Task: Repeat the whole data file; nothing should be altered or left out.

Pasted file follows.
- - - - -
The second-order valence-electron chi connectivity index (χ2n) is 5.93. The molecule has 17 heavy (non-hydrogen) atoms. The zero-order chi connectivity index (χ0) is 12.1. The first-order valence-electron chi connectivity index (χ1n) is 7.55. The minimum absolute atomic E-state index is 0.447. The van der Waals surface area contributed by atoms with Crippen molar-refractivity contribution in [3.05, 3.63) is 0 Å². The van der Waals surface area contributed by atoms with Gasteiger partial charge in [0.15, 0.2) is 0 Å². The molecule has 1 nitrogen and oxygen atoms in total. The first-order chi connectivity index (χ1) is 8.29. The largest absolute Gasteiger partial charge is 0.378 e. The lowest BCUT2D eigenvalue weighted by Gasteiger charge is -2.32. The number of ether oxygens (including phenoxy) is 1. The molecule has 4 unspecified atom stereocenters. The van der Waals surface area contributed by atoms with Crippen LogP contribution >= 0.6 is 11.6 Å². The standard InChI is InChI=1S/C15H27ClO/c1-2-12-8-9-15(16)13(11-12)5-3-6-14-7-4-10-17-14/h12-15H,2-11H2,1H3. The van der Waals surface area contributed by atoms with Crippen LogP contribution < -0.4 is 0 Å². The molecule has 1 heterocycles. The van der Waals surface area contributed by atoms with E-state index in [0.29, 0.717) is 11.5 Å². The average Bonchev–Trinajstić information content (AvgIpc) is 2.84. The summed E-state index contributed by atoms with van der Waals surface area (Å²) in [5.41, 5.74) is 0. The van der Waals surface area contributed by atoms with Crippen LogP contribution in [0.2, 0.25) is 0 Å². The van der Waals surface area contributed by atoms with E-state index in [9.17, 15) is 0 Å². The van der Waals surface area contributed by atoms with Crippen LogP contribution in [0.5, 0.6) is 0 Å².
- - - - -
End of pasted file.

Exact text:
The second-order valence-electron chi connectivity index (χ2n) is 5.93. The molecule has 17 heavy (non-hydrogen) atoms. The zero-order chi connectivity index (χ0) is 12.1. The first-order valence-electron chi connectivity index (χ1n) is 7.55. The minimum absolute atomic E-state index is 0.447. The van der Waals surface area contributed by atoms with Crippen molar-refractivity contribution in [3.05, 3.63) is 0 Å². The van der Waals surface area contributed by atoms with Gasteiger partial charge in [0.15, 0.2) is 0 Å². The molecule has 1 nitrogen and oxygen atoms in total. The first-order chi connectivity index (χ1) is 8.29. The largest absolute Gasteiger partial charge is 0.378 e. The lowest BCUT2D eigenvalue weighted by Gasteiger charge is -2.32. The number of ether oxygens (including phenoxy) is 1. The molecule has 4 unspecified atom stereocenters. The van der Waals surface area contributed by atoms with Crippen LogP contribution >= 0.6 is 11.6 Å². The standard InChI is InChI=1S/C15H27ClO/c1-2-12-8-9-15(16)13(11-12)5-3-6-14-7-4-10-17-14/h12-15H,2-11H2,1H3. The van der Waals surface area contributed by atoms with Crippen LogP contribution < -0.4 is 0 Å². The molecule has 1 heterocycles. The van der Waals surface area contributed by atoms with E-state index in [0.29, 0.717) is 11.5 Å². The average Bonchev–Trinajstić information content (AvgIpc) is 2.84. The summed E-state index contributed by atoms with van der Waals surface area (Å²) in [5.41, 5.74) is 0. The van der Waals surface area contributed by atoms with Crippen LogP contribution in [0.2, 0.25) is 0 Å². The van der Waals surface area contributed by atoms with E-state index in [9.17, 15) is 0 Å². The van der Waals surface area contributed by atoms with Crippen LogP contribution in [0.5, 0.6) is 0 Å².